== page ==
Dvorák`s Piano Concerto is worth getting to know. While this is a personal opinion, and I can offer no evidence to support the claim, I believe this very attractive piece reveals the true character and personality of Dvorák. It dates from 1876. Ten years earlier he had composed his song cycle Cypress Trees written at the disappointment he felt over a girl he loved marrying someone else. Later, Dvorák was to marry her sister and this concerto is a sunny work which has a felicity reminiscent of Mendelssohn. Michael Kennedy asserts that Dvorák had a Schubertian gift for melody … where does he obtain these odd ideas? Dvorák`s gift of melody owes more to Bohemian folk music and the grace of Mozart but also to his natural melodic gift which was entirely his.
There is an admirable simplicity about this concerto. That does not mean it is easy to play. What is also admirable is that Dvorák was not a pianist and one might expect his concerto to be as duff as, for example, the one by Vaughan Williams. But it isn’t. It is a good and very satisfying piece.
Andreas Boyde’s performance is both very exciting and gloriously effective. This technique is unquestionable and now we have evidence of a true lyricism. He is a pianist with steel fingers and a warm heart.. Every bit a complete musician. The slow movement reminded me of the Krommers and the Bendas with that wonderful mid-European clarity and rustic delight … certainly not Schubert. Dvorák’s clear textures are a constant joy. There is a beauty and stillness in this music which Boyde captures to perfection. The finale is also very well realised.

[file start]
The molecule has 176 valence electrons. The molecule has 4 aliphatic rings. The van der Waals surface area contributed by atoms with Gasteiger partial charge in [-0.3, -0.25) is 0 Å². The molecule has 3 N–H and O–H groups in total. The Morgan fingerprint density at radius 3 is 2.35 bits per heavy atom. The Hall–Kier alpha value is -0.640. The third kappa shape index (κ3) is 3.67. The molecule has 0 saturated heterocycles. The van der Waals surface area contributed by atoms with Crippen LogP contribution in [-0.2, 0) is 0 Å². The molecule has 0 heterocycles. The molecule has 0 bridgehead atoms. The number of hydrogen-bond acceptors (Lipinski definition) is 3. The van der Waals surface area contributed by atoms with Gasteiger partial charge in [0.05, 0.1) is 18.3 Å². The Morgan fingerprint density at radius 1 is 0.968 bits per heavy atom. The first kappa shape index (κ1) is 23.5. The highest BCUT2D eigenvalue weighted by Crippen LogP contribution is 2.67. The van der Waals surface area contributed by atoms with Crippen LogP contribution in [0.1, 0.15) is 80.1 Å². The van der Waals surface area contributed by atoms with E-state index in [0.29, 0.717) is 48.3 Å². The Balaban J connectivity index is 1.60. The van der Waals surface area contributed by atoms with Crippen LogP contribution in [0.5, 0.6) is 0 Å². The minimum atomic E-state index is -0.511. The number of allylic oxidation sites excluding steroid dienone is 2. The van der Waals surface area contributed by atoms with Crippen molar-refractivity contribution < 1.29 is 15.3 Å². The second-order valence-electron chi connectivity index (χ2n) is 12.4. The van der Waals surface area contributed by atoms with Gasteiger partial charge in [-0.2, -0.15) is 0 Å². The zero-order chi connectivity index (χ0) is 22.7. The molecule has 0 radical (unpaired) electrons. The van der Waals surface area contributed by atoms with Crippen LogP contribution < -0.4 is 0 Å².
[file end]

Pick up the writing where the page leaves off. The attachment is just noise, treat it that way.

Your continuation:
Paul Schoenfields Four Parables is a tour de farce for any pianist. This is brilliant, sleazy, jazzy, vaudeville music but of the highest quality. So good is it that it makes George Gershwin sound like an amateur. What joyful, witty and totally absorbing music this is. You must read the accompanying booklet to discover the intriguing subject matter of the four movements, Unashamed foot tapping material as well as an elegy of great conviction.
As for the piano playing, one can only exclaim astonishment and admiration. It is a sensational success.
The recording is exemplary.
There have been many Carson Cooman organ releases lately – both as composer and organist. But Carson also composes for other instruments, including brass. ‘Rising at Dawn’ features his chamber music with brass. divineartrecords.com…
RT @Sheppardskaerve And I get home and DRUM ROLL. The new disc of Trandavil wonderful three sonatas, 2nd Concerto and 'Fibers AND Coils' for quartet. Thanks to Stephen Sutton and the @DivineArtRecord team for the wonderful work-and to the Kreutzers, Longbow, and especially RoderickChadwick! pic.twitter.com/UiaT…